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 Header Item Ceisteanna ó Cheannairí - Leaders' Questions (Continued)
 Header Item Ceisteanna ar Reachtaíocht a Gealladh - Questions on Promised Legislation

Wednesday, 11 December 2019

Dáil Éireann Debate
Vol. 991 No. 2

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(Speaker Continuing)

[The Taoiseach: Information on Micheál Martin Zoom on Micheál Martin] People paid a relatively small amount of PRSI every year but were only retired for a short amount of time.

The change since then has been wonderful, in that life expectancy has improved. Most people now live into their 80s, which is brilliant, but comes with the consequence that the cost of pensions is rising all the time, and will rise faster than the rate at which PRSI is paid into the Social Insurance Fund. We have to act by either significantly increasing PRSI or increasing the retirement age. We think the prudent thing to do is to increase the retirement age in line with life expectancy. It still means that people get ten or 20 years of retirement, but the retirement age is increased in line with life expectancy. That makes sense because, if we do not do that, the Social Insurance Fund will go into deficit and we will face a pension crisis. We would then be in a position where pensions would have to be reduced. We never want to do that, we want to keep increasing pensions in line with inflation and earnings.

Deputy Richard Boyd Barrett: Information on Richard Boyd Barrett Zoom on Richard Boyd Barrett The Taoiseach should tell pensioners who have to struggle with high rents, property taxes and a high cost of living that their pension is wonderful. It is a fact that the countries with the highest age at which one can receive one's pension entitlements are those that were affected by austerity, including Greece, Ireland and Italy. In other countries in Europe, which are not as fast-growing or wealthy, people can retire and get their pension earlier. Why is that?

Deputy Eoghan Murphy: Information on Eoghan Murphy Zoom on Eoghan Murphy They are getting smaller pensions.

Deputy Richard Boyd Barrett: Information on Richard Boyd Barrett Zoom on Richard Boyd Barrett I am glad the Taoiseach mentioned employer's PRSI because the reason is that employers do not pay their fair share of PRSI in Ireland If they did, we would not be forcing people to wait until the age of 68 in order to get their pension.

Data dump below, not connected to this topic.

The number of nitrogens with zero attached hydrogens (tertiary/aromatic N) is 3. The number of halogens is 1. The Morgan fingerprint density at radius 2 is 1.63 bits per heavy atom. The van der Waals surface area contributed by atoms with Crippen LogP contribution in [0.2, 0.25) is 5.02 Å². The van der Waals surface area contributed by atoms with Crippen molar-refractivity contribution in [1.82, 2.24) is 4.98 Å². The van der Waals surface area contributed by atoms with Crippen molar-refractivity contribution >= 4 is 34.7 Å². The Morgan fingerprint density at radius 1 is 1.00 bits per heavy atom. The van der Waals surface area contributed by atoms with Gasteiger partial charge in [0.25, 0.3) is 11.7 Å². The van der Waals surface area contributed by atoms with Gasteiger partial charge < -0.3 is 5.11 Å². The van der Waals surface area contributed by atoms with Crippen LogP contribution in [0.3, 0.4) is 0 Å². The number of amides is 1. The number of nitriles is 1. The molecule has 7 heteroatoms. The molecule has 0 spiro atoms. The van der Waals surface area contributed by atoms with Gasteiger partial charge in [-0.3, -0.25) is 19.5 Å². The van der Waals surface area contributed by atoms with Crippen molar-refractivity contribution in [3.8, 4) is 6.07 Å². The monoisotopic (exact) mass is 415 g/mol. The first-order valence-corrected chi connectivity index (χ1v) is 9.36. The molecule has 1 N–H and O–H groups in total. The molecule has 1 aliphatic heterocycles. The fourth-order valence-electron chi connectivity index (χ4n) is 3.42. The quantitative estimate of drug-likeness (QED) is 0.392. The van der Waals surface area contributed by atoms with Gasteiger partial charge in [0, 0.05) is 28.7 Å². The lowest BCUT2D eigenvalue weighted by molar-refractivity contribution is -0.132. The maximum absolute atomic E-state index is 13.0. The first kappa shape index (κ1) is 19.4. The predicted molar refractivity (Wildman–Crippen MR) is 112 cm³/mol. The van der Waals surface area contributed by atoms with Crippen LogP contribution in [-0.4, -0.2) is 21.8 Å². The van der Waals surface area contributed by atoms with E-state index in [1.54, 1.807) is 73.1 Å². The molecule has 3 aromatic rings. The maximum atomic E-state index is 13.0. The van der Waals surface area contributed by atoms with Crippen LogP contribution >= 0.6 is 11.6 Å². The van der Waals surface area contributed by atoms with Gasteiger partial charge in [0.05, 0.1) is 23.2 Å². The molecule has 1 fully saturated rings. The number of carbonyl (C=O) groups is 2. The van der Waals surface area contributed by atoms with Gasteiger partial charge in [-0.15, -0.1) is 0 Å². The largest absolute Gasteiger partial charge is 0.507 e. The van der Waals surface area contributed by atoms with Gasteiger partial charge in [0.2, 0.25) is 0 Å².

Workers in this country pay the same average amount of PRSI as their European counterparts but employers pay about half of that and that is the problem. Instead of forcing people to wait until they are 67 or 68 to get their pension, why does the Government not make employers pay the average level of PRSI contribution in order that people can enjoy their latter years and not have to wait until they are 68 to receive their pensions? Many of these people are going through the indignity of having to sign on for jobseeker's allowance when they get to 65.

An Leas-Cheann Comhairle: Information on Pat the Cope Gallagher Zoom on Pat the Cope Gallagher The Taoiseach will respond.

Deputy Richard Boyd Barrett: Information on Richard Boyd Barrett Zoom on Richard Boyd Barrett Why does the Government not reverse that unjust attack on people's pension rights?

The Taoiseach: Information on Leo Varadkar Zoom on Leo Varadkar One of the other factors that the Deputy neglected to mention is that pretty much every country in Europe is increasing the retirement age.

Deputy Richard Boyd Barrett: Information on Richard Boyd Barrett Zoom on Richard Boyd Barrett They are trying to, but they might be stopped.

The Taoiseach: Information on Leo Varadkar Zoom on Leo Varadkar They are increasing it at different rates and at different times but every country is increasing their retirement age because every country knows that is how one must respond to the fact that life expectancy is rising. It is a reasonable response to the good thing that is rising life expectancy.

Deputy Richard Boyd Barrett: Information on Richard Boyd Barrett Zoom on Richard Boyd Barrett In that case, people should be allowed to retire for longer.

The Taoiseach: Information on Leo Varadkar Zoom on Leo Varadkar The Deputy has once again demonstrated the fact that he does not understand how the social market economy works. His solution to the emerging pension crisis is to tax employers more, tax jobs and increase employer's PRSI. Has it ever occurred to the Deputy why unemployment is down to one third of what it was when my party came into office? Has it ever occurred to him why we have the fastest growing economy in Europe, or why we are able to generate so many tax revenues to fund the public services that we need?

Deputy Richard Boyd Barrett: Information on Richard Boyd Barrett Zoom on Richard Boyd Barrett Workers pay for it.

The Taoiseach: Information on Leo Varadkar Zoom on Leo Varadkar It is partly because we have kept taxes on businesses and employers low. The other countries the Deputy spoke about have unemployment rates of 10%, 15%, or 20%. Those countries tax their employers twice as much but did it ever occur to the Deputy that might be why they have high unemployment? The Deputy should join the dots.

Ceisteanna ar Reachtaíocht a Gealladh - Questions on Promised Legislation

An Leas-Cheann Comhairle: Information on Pat the Cope Gallagher Zoom on Pat the Cope Gallagher We will now deal with questions on promised legislation or the programme for Government. This is not an opportunity to deal with issues more suitable for parliamentary questions or Topical Issue matters. I ask Deputy Micheál Martin to set a good example.